Three quarters of health and social care leaders believe finding enough money for care services will be one of the greatest challenges for the next government. But a similar proportion is not confident that the NHS will be able to meet its goal of £22 billion efficiency savings over the period of the next Parliament, according to a Nuffield Trust survey.
The Nuffield Trust surveyed a panel 100 senior figures for the fourth and final time ahead of the UK General Election. The findings reveal greater concern than ever about the quality of social care: of the 66 leaders who responded to the latest survey, 85 per cent say standards have worsened over the last year, an increase of 29 percentage points since they were first asked in June 2014.
“Leaders in health and social care are clear that the next five years will see financial pressure continue to dominate the agenda, but our panel is not confident about the NHS’s ability to meet its tough goals for savings."
Helen Crump, Fellow in Health Policy
Despite doubts about the ability of the NHS to meet its efficiency objectives, leaders believe most of the “new models of care” described in NHS England’s Five Year Forward View will improve both efficiency and quality. New ways for the NHS to work with people in care homes was seen as the innovation most likely to be effective.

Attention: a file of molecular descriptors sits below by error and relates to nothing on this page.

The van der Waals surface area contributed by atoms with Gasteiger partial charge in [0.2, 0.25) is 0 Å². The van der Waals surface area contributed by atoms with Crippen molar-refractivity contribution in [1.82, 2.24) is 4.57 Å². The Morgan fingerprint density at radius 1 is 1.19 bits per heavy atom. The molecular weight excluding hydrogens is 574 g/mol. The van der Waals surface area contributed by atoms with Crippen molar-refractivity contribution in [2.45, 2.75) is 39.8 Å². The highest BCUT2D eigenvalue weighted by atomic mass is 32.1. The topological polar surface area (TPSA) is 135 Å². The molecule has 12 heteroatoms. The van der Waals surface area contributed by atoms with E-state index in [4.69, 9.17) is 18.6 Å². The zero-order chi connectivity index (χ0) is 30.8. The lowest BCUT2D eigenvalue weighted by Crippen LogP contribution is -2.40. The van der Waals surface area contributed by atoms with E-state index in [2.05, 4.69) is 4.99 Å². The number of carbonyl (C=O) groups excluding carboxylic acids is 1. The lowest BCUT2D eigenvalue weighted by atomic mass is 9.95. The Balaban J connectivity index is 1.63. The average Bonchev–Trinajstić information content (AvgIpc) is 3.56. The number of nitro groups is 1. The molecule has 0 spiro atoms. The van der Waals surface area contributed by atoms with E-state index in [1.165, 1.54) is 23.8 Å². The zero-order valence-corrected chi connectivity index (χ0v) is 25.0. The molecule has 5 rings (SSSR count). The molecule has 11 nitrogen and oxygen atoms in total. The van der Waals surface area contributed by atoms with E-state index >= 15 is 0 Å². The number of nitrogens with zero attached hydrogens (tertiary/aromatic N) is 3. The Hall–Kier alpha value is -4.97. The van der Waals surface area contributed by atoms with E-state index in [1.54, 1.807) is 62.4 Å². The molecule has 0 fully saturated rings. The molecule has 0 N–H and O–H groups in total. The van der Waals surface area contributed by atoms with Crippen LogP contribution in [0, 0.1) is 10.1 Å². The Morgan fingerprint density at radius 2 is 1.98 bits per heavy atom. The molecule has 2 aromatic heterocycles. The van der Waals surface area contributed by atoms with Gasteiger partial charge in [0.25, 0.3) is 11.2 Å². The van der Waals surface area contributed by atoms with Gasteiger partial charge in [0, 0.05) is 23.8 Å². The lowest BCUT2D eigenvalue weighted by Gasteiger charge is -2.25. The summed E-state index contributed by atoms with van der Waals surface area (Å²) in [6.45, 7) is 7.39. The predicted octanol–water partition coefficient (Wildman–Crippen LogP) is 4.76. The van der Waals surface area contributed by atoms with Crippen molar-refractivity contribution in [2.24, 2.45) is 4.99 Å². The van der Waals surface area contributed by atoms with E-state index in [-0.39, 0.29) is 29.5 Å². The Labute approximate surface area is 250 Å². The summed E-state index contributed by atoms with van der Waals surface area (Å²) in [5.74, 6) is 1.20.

Panellists also expected to see more use of volunteers in the NHS and social care, as proposed in the Forward View. Eighty two percent expected them to play a greater role in their own organisations, although just two-fifths think the voluntary sector is well equipped to perform a wider role within the NHS.
Helen Crump, Fellow in Health Policy at the Nuffield Trust, said:
“Leaders in health and social care are clear that the next five years will see financial pressure continue to dominate the agenda, but our panel is not confident about the NHS’s ability to meet its tough goals for savings. Nevertheless, there is support for many of the new care models set out in the forward view as ways of improving quality and efficiency.
“The Forward View lays out a greater role for volunteers, and leaders expect this to become a reality in their organisations by 2020. But our survey also shows they are not convinced that all parts of the voluntary sector are equipped for this yet.
“We’ve warned in the past about the impact of cuts to social care since 2010. Today’s survey suggests that concern about social care is stronger than ever among the most senior people responsible for planning and delivering our health and care services.”
Notes to editors
- The Nuffield Trust’s Health Leaders’ Panel consists of 100 managers and clinicians drawn from across the NHS, social care, and local HealthWatch groups.
- This survey of their views is the fourth in a series conducted by the Nuffield Trust in the run up to the General Election.
- Between 20 February and 6 March, the Nuffield Trust asked the panel a series of questions about how they saw the future of health and social care in England. 66 of the 100 leaders responded.
- NHS England's Five Year Forward View estimates (p.35) that if there was no real terms increase in the NHS budget, a funding gap of almost £30 billion would emerge by the year 2020/21. Assuming NHS England receives additional funding of £8 billion over the period, as it has requested, this leaves a shortfall of £22 billion to be met via efficiencies.
- The Nuffield Trust is an independent healthcare think tank. It conducts cutting edge research and influential analysis, informs and generates debate, supports leaders, and examines international best practice.